Since launching its first proprietary caliber, with its innovative peripherally mounted winding rotor, in the Manero Peripheral timepiece back in 2008, Carl F. Bucherer has adopted “peripheral” design as its technical stock-in-trade. In 2018, the Lucerne-based watchmaker launched a timepiece with a world’s-first “floating” peripheral tourbillon, and this year it took the concept to its highest horological execution to date in the Manero Minute Repeater Symphony — one of the highlight pieces of the upcoming WatchTime New York collectors’ event later this month.
As you may have gleaned from its name, the watch features a minute repeater with a peripherally anchored regulator, another watchmaking world-first. What may not be as evident until a closer look is that its new movement, Caliber MR3000, also includes the peripheral rotor introduced in the original Caliber A1000 (and upgraded in the successor Caliber A2000) and the peripheral tourbillon of 2018’s Caliber T3000. As with the tourbillon cage of the latter caliber, the mechanism that regulates the beat of the repeater’s chimes is mounted peripherally on three low-friction ceramic ball bearings that ensure stability. This patented mechanism is designed to be visible from the watch’s dial side through a window above 6 o’clock. Furthermore, the repeater’s striking hammers are also on full display, through complementary dial openings at 5 and 7 o’clock.
The repeater also incorporates a protective mechanism that prevents inadvertent activation: a small aperture at 9 o’clock displays the current mode of the watch, with a blue dot indicating that the crown is pulled out for winding or setting or a musical note that alerts the wearer that the chiming function is activated. Additionally, the crown cannot be pulled out when the repeating function is active, and when the crown is pulled out, the repeater mechanism is locked. In the manner of a stop-seconds function, withdrawing the crown also stops the motion of the floating tourbillon cage, in a large aperture at 12 o’clock, allowing for precise re-setting of the watch. Automatic Caliber MR3000, the finely finished, micro-mechanical engine at the heart of this harmoniously designed “Triple Peripheral” timekeeper, is visible through a sapphire caseback, storing a power reserve of 65 hours and boasting COSC-certified chronometric timekeeping.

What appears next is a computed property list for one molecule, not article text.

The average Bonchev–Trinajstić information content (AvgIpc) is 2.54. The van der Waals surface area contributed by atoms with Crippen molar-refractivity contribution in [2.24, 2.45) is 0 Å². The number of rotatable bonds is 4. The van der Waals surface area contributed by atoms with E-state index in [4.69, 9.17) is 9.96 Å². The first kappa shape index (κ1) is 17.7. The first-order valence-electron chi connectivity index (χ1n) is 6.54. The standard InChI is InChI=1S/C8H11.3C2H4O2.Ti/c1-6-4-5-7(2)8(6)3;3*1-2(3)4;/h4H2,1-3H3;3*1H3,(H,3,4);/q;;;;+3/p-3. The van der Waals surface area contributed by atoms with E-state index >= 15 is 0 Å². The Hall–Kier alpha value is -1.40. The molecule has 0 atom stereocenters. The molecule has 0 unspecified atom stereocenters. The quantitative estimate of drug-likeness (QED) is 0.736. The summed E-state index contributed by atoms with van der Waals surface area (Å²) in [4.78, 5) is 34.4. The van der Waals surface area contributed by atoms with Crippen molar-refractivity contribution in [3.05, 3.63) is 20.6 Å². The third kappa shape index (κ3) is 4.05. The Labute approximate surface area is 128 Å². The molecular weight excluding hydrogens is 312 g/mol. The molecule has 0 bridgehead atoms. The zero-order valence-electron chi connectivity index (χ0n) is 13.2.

The case is made of 18k rose gold, measures 43.8 mm in diameter, and is distinguished from predecessors in the Manero collection by its openworked, spoke-shaped lugs, which reduce the mass of the watch and this amplify its chimes. The dial, also made of 18k gold, has an electroplated, fine grainé texture and the Manero family’s elegantly formed, finely edged golden hands and appliqués. At 6 o’clock on the dial can be found an engraved numeral marking the watch as one of only 88 numbered pieces. Mounted on a hand-stitched brown alligator strap with a gold folding clasp, the Manero Minute Repeater Symphony is packaged in a luxury box with a specially designed resonator meant to allow owners to share the watch’s sounds with a roomful of friends. Crafted from Swiss Jura Mountain spruce, renowned as a “tone wood” and used in the construction of guitars, violins, and other stringed instruments, the resonator amplifies the watch’s harmonious notes by double. The watch is offered at retail for $399,000.
If you’re interested in checking out the Carl F. Bucherer Manero Minute Repeater Symphony live and in person, in addition to many more great watches launched this year, be sure to join us at WatchTime New York 2021 from October 22-24. To learn more and purchase tickets, click here!